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Republicans punish King for racist remarks

by Rachel Lynn Aldrich
Posted 1/15/19, 11:02 am

The Republican House steering committee has blocked Rep. Steve King, R-Iowa, from all committee assignments for two years for lamenting to the media that white supremacy and white nationalism had become offensive terms. In announcing the committee’s decision Monday night, House Minority Leader Kevin McCarthy, R-Calif., said King’s remarks were “beneath the dignity of the party of Lincoln and the United States.” King, who was elected to his ninth term in November, served on the Agriculture, Small Business, and Judiciary committees in the last Congress and had chaired the Judiciary Subcommittee on the Constitution and Civil Justice. House Democrats moved to formally punish King. Rep. James Clyburn, D-S.C., introduced a resolution of disapproval late Monday, and two other Democratic representatives are introducing separate censure actions.

King suggested on the House floor on Friday that he has been misunderstood, explaining that the interview with The New York Times was in part a “discussion of other terms that have been used, almost always unjustly labeling otherwise innocent people.”

Randy Feenstra, a Republican state senator in Iowa who plans to run against King in the state’s 2020 GOP primary, said Monday, “Sadly, today, the voters and conservative values of our district have lost their seat at the table because of Congressman King’s caustic behavior.”

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Rachel Lynn Aldrich

Rachel is an assistant editor for WORLD Digital. Follow Rachel on Twitter @Rachel_Lynn_A.

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  • John Kloosterman
    Posted: Tue, 01/15/2019 06:39 pm

    Good.  King is a disgrace to the party.

  • OldMike
    Posted: Tue, 01/15/2019 08:54 pm

    Anyone remember the furor over some public figure using the word “niggardly?” 

    Despite its spelling, that word has absolutely nothing to do with race. (Look it up if you don’t believe me). But the politically correct whining class just could not accept that, and continually condemned whoever it was that said the word as an awful terrible horrible evil racist.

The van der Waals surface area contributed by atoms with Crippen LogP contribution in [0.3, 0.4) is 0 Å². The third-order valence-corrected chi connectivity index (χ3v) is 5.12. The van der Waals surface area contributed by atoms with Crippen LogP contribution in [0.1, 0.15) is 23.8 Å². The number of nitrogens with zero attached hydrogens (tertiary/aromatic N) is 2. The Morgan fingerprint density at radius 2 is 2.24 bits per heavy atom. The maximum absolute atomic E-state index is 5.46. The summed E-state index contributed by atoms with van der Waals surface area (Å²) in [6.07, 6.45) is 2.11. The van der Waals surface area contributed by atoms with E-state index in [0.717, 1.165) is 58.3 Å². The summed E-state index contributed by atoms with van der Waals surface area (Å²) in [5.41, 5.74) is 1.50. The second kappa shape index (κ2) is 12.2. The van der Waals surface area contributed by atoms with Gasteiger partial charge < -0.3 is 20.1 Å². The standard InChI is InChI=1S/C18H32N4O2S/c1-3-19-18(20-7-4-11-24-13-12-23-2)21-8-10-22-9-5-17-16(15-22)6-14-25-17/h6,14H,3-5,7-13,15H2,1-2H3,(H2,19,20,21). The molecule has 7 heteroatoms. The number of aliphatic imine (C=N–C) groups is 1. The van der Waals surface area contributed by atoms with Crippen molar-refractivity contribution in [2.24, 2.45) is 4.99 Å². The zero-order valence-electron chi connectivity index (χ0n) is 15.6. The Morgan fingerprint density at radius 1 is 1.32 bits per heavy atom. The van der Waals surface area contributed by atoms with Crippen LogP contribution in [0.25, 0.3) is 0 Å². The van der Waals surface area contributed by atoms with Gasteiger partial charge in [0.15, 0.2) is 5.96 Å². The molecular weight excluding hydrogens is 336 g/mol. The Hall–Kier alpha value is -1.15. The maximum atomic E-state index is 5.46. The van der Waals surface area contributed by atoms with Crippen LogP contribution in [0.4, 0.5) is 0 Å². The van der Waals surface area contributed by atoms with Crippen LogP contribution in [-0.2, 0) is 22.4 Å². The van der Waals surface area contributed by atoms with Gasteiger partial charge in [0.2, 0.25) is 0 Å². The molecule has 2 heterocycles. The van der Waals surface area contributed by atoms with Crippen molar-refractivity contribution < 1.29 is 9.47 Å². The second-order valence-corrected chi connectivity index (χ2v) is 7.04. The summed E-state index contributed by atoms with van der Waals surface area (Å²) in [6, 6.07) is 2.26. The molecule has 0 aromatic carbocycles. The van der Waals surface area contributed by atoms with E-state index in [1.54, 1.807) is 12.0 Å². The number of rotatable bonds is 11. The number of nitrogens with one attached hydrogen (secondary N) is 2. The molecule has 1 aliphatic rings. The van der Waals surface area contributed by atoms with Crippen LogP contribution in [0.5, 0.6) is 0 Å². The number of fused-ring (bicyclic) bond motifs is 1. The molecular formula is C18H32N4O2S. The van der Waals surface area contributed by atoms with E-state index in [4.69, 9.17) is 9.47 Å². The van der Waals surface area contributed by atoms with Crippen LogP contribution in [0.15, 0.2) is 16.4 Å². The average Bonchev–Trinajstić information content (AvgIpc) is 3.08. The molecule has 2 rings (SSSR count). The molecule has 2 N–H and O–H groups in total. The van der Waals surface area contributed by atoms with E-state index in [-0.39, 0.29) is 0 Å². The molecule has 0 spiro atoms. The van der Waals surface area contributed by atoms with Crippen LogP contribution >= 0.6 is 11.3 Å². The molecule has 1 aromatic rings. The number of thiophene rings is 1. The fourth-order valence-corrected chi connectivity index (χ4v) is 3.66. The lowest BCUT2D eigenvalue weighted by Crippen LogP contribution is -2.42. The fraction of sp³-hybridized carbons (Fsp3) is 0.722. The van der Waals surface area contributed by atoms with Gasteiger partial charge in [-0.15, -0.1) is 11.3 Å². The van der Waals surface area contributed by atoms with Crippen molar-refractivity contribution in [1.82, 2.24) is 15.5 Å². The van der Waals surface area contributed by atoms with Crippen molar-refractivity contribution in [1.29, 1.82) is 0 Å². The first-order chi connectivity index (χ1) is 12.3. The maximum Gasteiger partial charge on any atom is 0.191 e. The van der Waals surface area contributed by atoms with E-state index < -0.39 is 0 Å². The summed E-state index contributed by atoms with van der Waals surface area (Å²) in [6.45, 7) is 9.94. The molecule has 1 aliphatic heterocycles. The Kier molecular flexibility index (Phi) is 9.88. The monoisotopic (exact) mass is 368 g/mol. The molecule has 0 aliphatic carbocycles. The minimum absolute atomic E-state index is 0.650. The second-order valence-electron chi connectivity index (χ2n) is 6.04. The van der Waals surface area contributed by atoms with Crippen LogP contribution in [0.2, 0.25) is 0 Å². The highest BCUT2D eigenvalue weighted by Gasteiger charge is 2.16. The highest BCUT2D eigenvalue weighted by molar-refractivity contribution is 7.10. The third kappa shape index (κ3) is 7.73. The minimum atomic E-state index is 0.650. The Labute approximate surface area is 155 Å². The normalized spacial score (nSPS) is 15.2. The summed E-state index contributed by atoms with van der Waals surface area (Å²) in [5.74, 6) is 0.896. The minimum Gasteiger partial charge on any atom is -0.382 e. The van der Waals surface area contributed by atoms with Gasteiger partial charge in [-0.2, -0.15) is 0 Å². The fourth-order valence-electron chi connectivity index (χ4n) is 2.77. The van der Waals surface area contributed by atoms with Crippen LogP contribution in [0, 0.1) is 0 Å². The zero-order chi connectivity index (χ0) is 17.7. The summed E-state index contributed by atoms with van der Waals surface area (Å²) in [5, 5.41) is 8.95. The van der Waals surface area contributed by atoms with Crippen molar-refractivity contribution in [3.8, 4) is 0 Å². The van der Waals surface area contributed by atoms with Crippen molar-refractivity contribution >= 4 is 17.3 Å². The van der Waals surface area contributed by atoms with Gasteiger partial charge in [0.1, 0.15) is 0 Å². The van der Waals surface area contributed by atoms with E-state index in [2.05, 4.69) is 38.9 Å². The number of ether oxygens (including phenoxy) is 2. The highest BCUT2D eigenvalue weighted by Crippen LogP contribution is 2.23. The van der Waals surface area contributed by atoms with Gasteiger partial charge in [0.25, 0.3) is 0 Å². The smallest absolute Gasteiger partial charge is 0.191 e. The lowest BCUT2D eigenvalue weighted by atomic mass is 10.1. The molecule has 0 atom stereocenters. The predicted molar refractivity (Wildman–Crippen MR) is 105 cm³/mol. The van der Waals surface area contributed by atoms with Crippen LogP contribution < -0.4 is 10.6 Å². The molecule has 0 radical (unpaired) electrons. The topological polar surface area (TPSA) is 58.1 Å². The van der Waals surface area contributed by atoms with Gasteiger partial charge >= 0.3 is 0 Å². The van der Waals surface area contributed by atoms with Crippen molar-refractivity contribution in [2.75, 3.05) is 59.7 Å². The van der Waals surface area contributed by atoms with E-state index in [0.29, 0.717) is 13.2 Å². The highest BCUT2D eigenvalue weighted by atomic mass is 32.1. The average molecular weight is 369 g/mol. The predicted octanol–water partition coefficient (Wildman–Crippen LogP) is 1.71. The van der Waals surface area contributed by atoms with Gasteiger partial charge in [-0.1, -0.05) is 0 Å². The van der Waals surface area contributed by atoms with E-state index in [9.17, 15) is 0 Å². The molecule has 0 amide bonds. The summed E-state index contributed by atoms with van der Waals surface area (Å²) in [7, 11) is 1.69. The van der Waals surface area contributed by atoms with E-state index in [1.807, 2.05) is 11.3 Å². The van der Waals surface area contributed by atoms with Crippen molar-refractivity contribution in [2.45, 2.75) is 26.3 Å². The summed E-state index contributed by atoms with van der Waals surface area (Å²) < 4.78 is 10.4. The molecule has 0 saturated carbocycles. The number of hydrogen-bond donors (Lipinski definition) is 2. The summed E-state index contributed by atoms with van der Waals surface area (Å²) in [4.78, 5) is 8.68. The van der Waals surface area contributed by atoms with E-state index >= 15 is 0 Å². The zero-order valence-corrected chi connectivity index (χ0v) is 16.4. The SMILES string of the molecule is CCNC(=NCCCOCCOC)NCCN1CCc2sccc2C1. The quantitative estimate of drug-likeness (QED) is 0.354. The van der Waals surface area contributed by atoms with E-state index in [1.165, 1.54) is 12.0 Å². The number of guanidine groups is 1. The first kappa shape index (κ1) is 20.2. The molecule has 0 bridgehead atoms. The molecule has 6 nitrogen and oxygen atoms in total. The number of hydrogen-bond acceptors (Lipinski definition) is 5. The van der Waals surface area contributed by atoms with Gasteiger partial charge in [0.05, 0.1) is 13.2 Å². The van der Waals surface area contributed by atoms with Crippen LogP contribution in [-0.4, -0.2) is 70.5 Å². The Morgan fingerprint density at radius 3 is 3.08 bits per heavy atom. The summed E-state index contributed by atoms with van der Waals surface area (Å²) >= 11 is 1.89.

Admittedly, Rep. King has foot-in-mouth disease. So I wonder if this latest thing about King is just more clumsy wording being blown out of proportion. But of course, some of the loudest critics will just believe what they want and never let facts get in their way.

    It does seem peculiar that I have not been able to find ANYWHERE a video or direct quote of Rep. King’s allegedly offensive remarks. Are they hidden because the left and the media wants us to just take one reporter’s word for what was said, but which may really amount to little?  There may be a New York Times article with detail about King’s remarks, but I’m not a subscriber so I can’t read it. 

  • Laura W
    Posted: Tue, 01/15/2019 10:09 pm

    Here's a link for you with the quote in question: Also, the Times allows a limited number of articles without a subscription, so you can take a look at their quote from the original interview if you'd like. (While they certainly bring their own slant to the news, I haven't known them to deliberately lie about the facts.) It looks like it's not just an isolated incidence of poor choice of words for him.